I got spurs, that jingle jangle jingle…
Red Dead Redemption released in May of 2010 to moderate fanfare alongside Alan Wake and Prince of Persia: Forgotten Sands. Rockstar – which has been well known for it’s Grand Theft Auto series – had already shown that they figured out the perfect formula for lightning in a bottle, and once again showed that they know what they are doing.
RDR still is one of the most revered video games in recent history and has been clamored for by fans to be included in the Xbox One backwards compatibility lineup, and Rockstar has finally obliged. And let me tell you, it’s worth playing all over again on Xbox One.
Now this review is pretty pointless, for a few reasons. First off, everybody already knows that RDR is excellent. Second is that anybody that would want to play it, probably already has. Thirdly, I’m not going to try to convince anybody that they shouldn’t play it because the game is absolutely fantastic.
Instead I’m going to write a little love-letter about the game in the traditional format that you wonderful readers are now used to seeing on here. If you don’t feel like reading the review, just go play the game already.
Gameplay in RDR is rather similar to the gameplay of GTA IV. Cover is available in combat and there is very little you can’t do. Missions attempt to draw you in to the side activities, which are actually pretty fun for a change. Interestingly, there’s a bullet time mechanic that seems to be ripped straight from Max Payne, called Dead Eye (which seems to have been borrowed for Michael DeSanta’s skill in GTA V).
Well crap, I just breezed through that all… Let’s roll that back a bit.
RDR is a open world game set in the United States’ western reaches and a portion of northern Mexico in the year 1911. The area is entirely fictional, but it is based on the real world locations in places like Texas, Kansas, and Mexico. The setting also shows the end times of the Wild West, just before it was tamed. It makes for a widely flexible setting that allowed the developers to not only have the Wild West feel, but also have some neat state-of-the-art technology (for the time) in the game as well.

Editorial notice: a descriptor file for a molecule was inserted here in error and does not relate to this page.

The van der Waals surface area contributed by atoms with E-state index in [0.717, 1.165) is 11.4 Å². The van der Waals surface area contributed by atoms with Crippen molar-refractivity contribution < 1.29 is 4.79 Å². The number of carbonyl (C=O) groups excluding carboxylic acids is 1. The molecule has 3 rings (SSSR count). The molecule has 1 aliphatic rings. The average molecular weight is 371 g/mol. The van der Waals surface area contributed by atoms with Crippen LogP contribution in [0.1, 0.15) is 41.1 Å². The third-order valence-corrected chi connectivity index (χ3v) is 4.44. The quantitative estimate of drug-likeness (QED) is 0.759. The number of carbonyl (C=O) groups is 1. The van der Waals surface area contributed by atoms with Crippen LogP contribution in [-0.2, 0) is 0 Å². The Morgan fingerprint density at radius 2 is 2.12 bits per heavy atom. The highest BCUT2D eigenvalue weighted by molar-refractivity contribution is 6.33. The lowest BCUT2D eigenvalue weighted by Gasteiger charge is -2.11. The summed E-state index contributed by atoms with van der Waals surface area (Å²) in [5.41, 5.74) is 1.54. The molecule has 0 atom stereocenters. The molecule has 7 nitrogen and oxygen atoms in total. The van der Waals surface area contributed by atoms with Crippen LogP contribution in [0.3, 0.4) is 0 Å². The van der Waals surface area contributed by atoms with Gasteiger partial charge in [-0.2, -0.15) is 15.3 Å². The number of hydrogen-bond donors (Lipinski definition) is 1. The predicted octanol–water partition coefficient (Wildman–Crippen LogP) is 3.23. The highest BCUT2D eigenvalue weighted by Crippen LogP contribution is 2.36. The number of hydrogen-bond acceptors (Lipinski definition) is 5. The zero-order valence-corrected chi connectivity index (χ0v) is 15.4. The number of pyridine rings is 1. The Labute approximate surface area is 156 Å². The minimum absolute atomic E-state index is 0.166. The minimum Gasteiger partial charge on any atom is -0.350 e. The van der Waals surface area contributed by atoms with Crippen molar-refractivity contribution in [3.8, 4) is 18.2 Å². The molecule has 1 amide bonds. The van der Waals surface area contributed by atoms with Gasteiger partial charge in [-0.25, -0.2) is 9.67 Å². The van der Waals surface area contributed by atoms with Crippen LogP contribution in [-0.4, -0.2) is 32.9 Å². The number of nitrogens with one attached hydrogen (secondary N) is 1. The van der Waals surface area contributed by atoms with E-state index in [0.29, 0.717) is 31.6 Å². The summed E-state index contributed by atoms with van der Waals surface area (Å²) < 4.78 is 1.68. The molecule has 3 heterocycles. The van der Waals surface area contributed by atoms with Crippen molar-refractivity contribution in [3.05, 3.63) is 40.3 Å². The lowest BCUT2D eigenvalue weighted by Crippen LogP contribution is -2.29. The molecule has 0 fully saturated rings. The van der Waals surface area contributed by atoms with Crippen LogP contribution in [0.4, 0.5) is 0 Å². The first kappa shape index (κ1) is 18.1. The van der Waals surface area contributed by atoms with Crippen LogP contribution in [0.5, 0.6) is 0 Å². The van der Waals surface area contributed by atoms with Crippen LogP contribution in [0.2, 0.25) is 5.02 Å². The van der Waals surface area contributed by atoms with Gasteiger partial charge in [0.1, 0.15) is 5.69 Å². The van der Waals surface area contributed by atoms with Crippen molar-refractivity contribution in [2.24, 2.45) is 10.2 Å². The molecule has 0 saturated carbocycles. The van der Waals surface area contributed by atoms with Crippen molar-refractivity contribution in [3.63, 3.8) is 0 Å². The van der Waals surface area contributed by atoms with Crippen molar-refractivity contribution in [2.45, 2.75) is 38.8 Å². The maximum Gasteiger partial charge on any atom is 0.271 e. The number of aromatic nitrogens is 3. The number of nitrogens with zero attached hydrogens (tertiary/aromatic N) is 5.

You’re treated to the usual arsenal of cowboy toys like revolvers, lever-action rifles, and lassos; but you’ll eventually gain the use of other more modern weapons like bolt-action rifles (both scoped and iron sighted), pump-action shotguns, and semi-automatic pistols and shotguns.
Players are given dozens of ways to afford this arsenal as well. There are many activities that pay some money for completing tasks like nighttime patrols on the ranch, bounty hunts, and clearing gang hideouts as well as hunting wildlife and selling the hides or simply saving a damsel in distress, gambling, or robbing people.
Something that deserves mention is that like in GTA IV with Niko Bellic, being an outlaw in Red Dead Redemption flies in the face of John Marston’s actions in the story. Marston’s tales in one of… well, redemption. Being a dastardly asshole doesn’t mix with his assertions that he’s trying to change his ways. Of course that doesn’t mean that you can’t be a bandit. It just means that it makes Marston a hypocrite.
Fighting is carried out much in the same way as the GTA series as well. You can stick to cover and fight from horseback, though the easiest way to play the game is to use Dead Eye as much as possible. After getting far enough into the story you unlock the ability to mark shots in Dead Eye mode, which upon firing or using up all available shots in your weapon, you execute the move and gun down your opponents. All in all, the combat functions almost exactly like I mentioned earlier; like you’re playing Michael in GTA V.
Controlling a horse or buggy can be disorienting at first, but once you get used to it, it’s much less confusing. Horses have stamina so you can’t just ride them hard all day or they’ll buck you off. This makes chases and races much more entertaining than the same sections in GTA games because it requires a little more thought and care… Your horse can die after all.